Aug 9, 2018

Axios Pro Rata

Top of the Morning

Source: Giphy

A very merry un-merger Thursday to you:

Tribune Media terminated its $3.9 billion takeover by Sinclair Broadcasting, and also filed a lawsuit for breach of contract.

  • The merger would have created America's largest local broadcaster, and both sides are likely to pursue other M&A avenues.
  • But FCC chair Ajit Pai suggested that Sinclair hadn't been truthful about all of the transaction terms, which drew the Twitter wrath of President Trump.
  • The irony, per Axios' Sara Fischer, is that "it was the FCC's decision to roll back decades-old broadcast ownership rules last year that empowered Sinclair to pursue the deal in the first place."

Albertsons and Rite Aid mutually terminated an agreement whereby the Cerberus-owned grocer would have acquired the more than 2,500 Rite Aid stores that weren't sold earlier this year to Walgreens.

  • The move came less than 24 hours before Rite Aid shareholders were scheduled to vote, and amid vocal opposition from some of them (including Highfields Capital Management, which has a 4.46% stake).
  • Investor advisories ISS and Glass Lewis also opposed the tie-up, basically arguing the price was too low. Albertsons, which would have become publicly-traded via the deal, refused to increase its offer.
  • The bottom line, per Axios' Bob Herman, is that both companies now must worry that Amazon will eat their lunch on pharmacy and consumer staples.

CVS could have new troubles with its proposed $69 billion takeover of health insurer Aetna, as the American Medical Association yesterday asked the Department of Justice to intervene.

  • AMA argued the deal could raise prescription drug prices.
  • CVS, meanwhile, chimed in on the drug price debate during its Q2 earnings. Specifically, it tried rebutting claims that rebates (which are only vaguely defined) are correlated to higher drug prices, and broke out rebate-related earnings that were much lower than what some analysts had believed.

Recommended reading: Forbes' Dan Alexander scoops a private settlement between Commerce Secretary Wilbur Ross and one of his former private equity partners, who who alleged that Ross stole his money and then tried to cover it up:

Over several months, in speaking with 21 people who know Ross, Forbes uncovered a pattern: Many of those who worked directly with him claim that Ross wrongly siphoned or outright stole a few million here and a few million there, huge amounts for most but not necessarily for the commerce secretary. At least if you consider them individually. But all told, these allegations—which sparked lawsuits, reimbursements and an SEC fine—come to more than $120 million.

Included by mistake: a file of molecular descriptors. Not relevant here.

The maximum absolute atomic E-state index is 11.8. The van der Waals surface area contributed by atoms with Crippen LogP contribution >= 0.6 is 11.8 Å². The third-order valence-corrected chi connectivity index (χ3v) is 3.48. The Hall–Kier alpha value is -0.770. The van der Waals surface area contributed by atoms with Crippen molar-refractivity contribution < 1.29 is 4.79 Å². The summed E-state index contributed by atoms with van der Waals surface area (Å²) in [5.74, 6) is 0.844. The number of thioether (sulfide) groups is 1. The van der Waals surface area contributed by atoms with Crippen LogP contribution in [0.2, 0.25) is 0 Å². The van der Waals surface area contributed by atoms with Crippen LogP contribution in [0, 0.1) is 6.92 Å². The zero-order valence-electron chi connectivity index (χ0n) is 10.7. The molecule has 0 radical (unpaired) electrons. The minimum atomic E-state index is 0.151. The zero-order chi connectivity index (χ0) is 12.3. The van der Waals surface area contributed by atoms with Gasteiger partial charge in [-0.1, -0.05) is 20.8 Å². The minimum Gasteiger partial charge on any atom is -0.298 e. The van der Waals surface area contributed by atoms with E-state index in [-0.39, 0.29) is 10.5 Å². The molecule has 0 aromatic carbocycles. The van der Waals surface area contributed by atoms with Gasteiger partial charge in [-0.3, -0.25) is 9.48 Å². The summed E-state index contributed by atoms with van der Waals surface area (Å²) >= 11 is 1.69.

If even half of the accusations are legitimate, the current United States secretary of commerce could rank among the biggest grifters in American history.

LB-Uh-Oh: The SEC has asked Tesla for information related to CEO Elon Musk's tweets about taking the company private, per the WSJ.


Source: Giphy

Ambys, a Redwood City, Calif.-based developer of therapies for serious liver diseases, raised $60 million in Series A funding from Third Rock Ventures and Japan's Takeda Pharmaceutical. It also secured another $80 million from Takeda via a strategic partnership, which includes options that allow Takeda to buy partial rights to Ambys' first four drug candidates.

  • Why it's the BFD: Because it's become increasingly common for biotech startups to partner with big pharma, but most of those deals usually include the potential for control — either in terms of developed products or an option to buy the entire company. Ambys' deal with Takeda provides neither.
  • Bottom line: "The company is tackling three different avenues in liver disease: a cell therapy platform, a gene therapy, and gain-of-function small molecules. [Third Rock's Jeff] Tong said it was imperative that Ambys pursue all three areas at once... [because] many young biotechs make the fatal mistake of funneling all their cash into the first program that shows big promise." — Brittany Meiling, Endpoints
Venture Capital Deals

• Manbang Group, a Chinese truck-hail company that recently raised $1.9 billion from firms like SoftBank and Sequoia Capital China, is seeking $1 billion in new funding at around a $10 billion valuation, per the WSJ.

• LetGo, a New York-based used goods marketplace, raised $500 million in new funding commitments from Naspers ($150m called so far). The company previously raised over $400 million from firms like Accel, Insight Venture Partners and NEA.

TaskUs, a Santa Monica, Calif.-based provider of business process outsourcing solutions for tech companies, raised $250 million from Blackstone.